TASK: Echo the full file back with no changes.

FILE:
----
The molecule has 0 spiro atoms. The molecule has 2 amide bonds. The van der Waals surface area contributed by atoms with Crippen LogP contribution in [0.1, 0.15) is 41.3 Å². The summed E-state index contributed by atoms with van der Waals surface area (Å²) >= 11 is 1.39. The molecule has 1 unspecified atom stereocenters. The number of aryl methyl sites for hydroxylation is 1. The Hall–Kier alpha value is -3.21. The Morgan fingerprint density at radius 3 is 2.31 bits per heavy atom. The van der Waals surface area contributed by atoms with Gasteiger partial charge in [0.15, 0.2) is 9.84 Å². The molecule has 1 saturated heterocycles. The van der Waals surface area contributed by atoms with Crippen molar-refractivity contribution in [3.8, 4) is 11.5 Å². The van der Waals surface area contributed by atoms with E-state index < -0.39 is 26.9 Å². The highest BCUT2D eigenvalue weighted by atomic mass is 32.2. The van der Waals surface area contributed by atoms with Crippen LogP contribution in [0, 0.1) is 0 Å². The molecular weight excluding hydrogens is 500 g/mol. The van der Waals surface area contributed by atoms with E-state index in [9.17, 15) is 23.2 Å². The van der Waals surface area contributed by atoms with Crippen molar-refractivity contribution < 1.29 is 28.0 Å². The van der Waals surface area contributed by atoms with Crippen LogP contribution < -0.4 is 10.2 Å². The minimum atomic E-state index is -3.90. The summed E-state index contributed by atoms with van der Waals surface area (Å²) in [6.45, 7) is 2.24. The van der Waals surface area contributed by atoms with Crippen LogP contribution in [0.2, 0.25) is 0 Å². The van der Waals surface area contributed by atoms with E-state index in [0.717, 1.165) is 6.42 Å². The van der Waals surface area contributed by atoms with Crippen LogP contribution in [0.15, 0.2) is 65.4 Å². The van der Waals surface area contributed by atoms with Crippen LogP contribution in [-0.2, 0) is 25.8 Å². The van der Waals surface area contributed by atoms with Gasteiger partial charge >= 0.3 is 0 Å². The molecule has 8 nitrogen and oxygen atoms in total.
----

The molecule has 0 spiro atoms. The molecule has 2 amide bonds. The van der Waals surface area contributed by atoms with Crippen LogP contribution in [0.1, 0.15) is 41.3 Å². The summed E-state index contributed by atoms with van der Waals surface area (Å²) >= 11 is 1.39. The molecule has 1 unspecified atom stereocenters. The number of aryl methyl sites for hydroxylation is 1. The Hall–Kier alpha value is -3.21. The Morgan fingerprint density at radius 3 is 2.31 bits per heavy atom. The van der Waals surface area contributed by atoms with Gasteiger partial charge in [0.15, 0.2) is 9.84 Å². The molecule has 1 saturated heterocycles. The van der Waals surface area contributed by atoms with Crippen molar-refractivity contribution in [3.8, 4) is 11.5 Å². The van der Waals surface area contributed by atoms with E-state index < -0.39 is 26.9 Å². The highest BCUT2D eigenvalue weighted by atomic mass is 32.2. The van der Waals surface area contributed by atoms with Crippen LogP contribution in [0, 0.1) is 0 Å². The molecular weight excluding hydrogens is 500 g/mol. The van der Waals surface area contributed by atoms with E-state index in [9.17, 15) is 23.2 Å². The van der Waals surface area contributed by atoms with Crippen molar-refractivity contribution < 1.29 is 28.0 Å². The van der Waals surface area contributed by atoms with Crippen LogP contribution < -0.4 is 10.2 Å². The minimum atomic E-state index is -3.90. The summed E-state index contributed by atoms with van der Waals surface area (Å²) in [6.45, 7) is 2.24. The van der Waals surface area contributed by atoms with Crippen LogP contribution in [0.2, 0.25) is 0 Å². The van der Waals surface area contributed by atoms with E-state index in [0.717, 1.165) is 6.42 Å². The van der Waals surface area contributed by atoms with Crippen LogP contribution in [0.15, 0.2) is 65.4 Å². The van der Waals surface area contributed by atoms with Crippen LogP contribution in [-0.2, 0) is 25.8 Å². The van der Waals surface area contributed by atoms with Gasteiger partial charge >= 0.3 is 0 Å². The molecule has 8 nitrogen and oxygen atoms in total.